Opening the e-mail I saw it was a transcription of a Kentucky TV news article.
Harlan County, Kentucky is less than 200 miles away from my Tennessee hometown.
It seems the body of a young woman was found there on June 5, 1969. A man picking flowers found her nude body just off of a trail on Pine Mountain.
She had been stabbed in the chest and left behind. Forty years later her identity, and the identity of her killer, are still unknown.
It’s known that there are over 7,000 cases of unidentified remains listed in the FBI-NCIC. But it is also estimated there are more than 40,000 unidentified bodies on local record throughout the nation. This Jane Doe is certainly among that 40,000.
Buried on a hill near the town of Harlan, she lies in a grave with a simple marker. She was Caucasian, about five-foot three, with a medium build and reddish-blonde hair with a healed but once broken collar bone. Another possible clue was a receipt from a Cincinnati, Ohio restaurant. I was curious to know the name of that restaurant.
Like the Tent Girl her story frightened the young and old alike for decades. Ghost stories swirled around her story and the girl became part of an urban legend.
The first inquiry I sent was to Dr. Emily Craig, forensic anthropologist with the Kentucky State Medical Examiner’s Office. Sadly she was unfamiliar with this case that pre-dated the current state medical examiner’s system. So basically it was outside that jurisdiction.
Still, Dr. Craig and I both knew from experience this case is solvable if the proper data can be found.
I spoke to the TV news reporter as well as current Harlan County Coroner Phillip Bianchi. Both were willing to cooperate, yet neither had much data other than the slight details posted in recent news. Both men also suggested a local author as a potential source of more information.
Darla Jackson wrote about this Jane Doe in her book Harlan County Haunts. In a chapter dedicated to Jane Doe, Darla speaks of her uncle who believes he had encountered the ghost of the Mountain Girl. And he said he believes her name is “Caroline.”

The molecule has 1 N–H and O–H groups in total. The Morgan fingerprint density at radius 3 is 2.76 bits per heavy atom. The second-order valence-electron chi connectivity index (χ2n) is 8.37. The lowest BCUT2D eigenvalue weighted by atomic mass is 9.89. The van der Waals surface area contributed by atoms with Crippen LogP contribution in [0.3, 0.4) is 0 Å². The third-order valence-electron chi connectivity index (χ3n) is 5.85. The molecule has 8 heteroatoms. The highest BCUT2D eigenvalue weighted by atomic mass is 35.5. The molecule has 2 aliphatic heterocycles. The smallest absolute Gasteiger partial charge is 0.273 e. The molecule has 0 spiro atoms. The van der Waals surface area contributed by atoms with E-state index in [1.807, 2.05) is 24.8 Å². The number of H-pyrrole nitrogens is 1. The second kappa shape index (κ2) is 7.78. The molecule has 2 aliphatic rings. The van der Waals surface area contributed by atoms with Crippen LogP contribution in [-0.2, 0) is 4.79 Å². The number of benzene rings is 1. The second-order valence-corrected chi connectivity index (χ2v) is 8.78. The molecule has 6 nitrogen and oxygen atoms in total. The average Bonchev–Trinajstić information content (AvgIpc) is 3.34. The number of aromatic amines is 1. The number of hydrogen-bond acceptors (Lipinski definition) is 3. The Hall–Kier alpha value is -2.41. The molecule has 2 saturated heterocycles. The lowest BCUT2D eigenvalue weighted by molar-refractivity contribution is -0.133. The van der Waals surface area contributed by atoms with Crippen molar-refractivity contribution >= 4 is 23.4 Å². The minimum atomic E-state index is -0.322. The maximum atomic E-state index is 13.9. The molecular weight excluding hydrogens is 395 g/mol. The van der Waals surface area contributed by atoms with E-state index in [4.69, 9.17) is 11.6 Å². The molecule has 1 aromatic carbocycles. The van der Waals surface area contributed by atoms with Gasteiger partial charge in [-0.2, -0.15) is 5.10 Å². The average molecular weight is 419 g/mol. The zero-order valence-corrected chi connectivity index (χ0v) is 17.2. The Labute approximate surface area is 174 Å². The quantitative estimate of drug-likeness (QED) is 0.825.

In a quote from Darla’s book (I bought a copy today):
“I have spent hours going over every “Jane Doe” network and cold case website on the internet. I have posted messages in the Fayette, Ohio forums and basically exhausted all internet sources. This murder is not listed on the Kentucky State Police cold case website. The “Tent Girl” found near Lexington is a popular Jane Doe case and so is the “Lady in Black” found murdered outside a hotel in Harrodsburg in the 1830’s, but no one seems to be interested in Caroline.”
Ah! But I do care indeed. Finally Darla’s message was heard thanks to local news coverage. Now it’s just a matter of connecting the dots.
Jane “Caroline” Doe was buried in a premium coffin donated by Joe Mahan, a former funeral home owner. I have to wonder, is it possible her DNA still exists? If so, can we enter it into the National DNA database?
Can we gather enough information to enter this case in NamUs.gov, DoeNetwork.org and UnidentifiedRemains.net?
I’ll stay in touch with Harlan County — as we might be “digging” a bit deeper.
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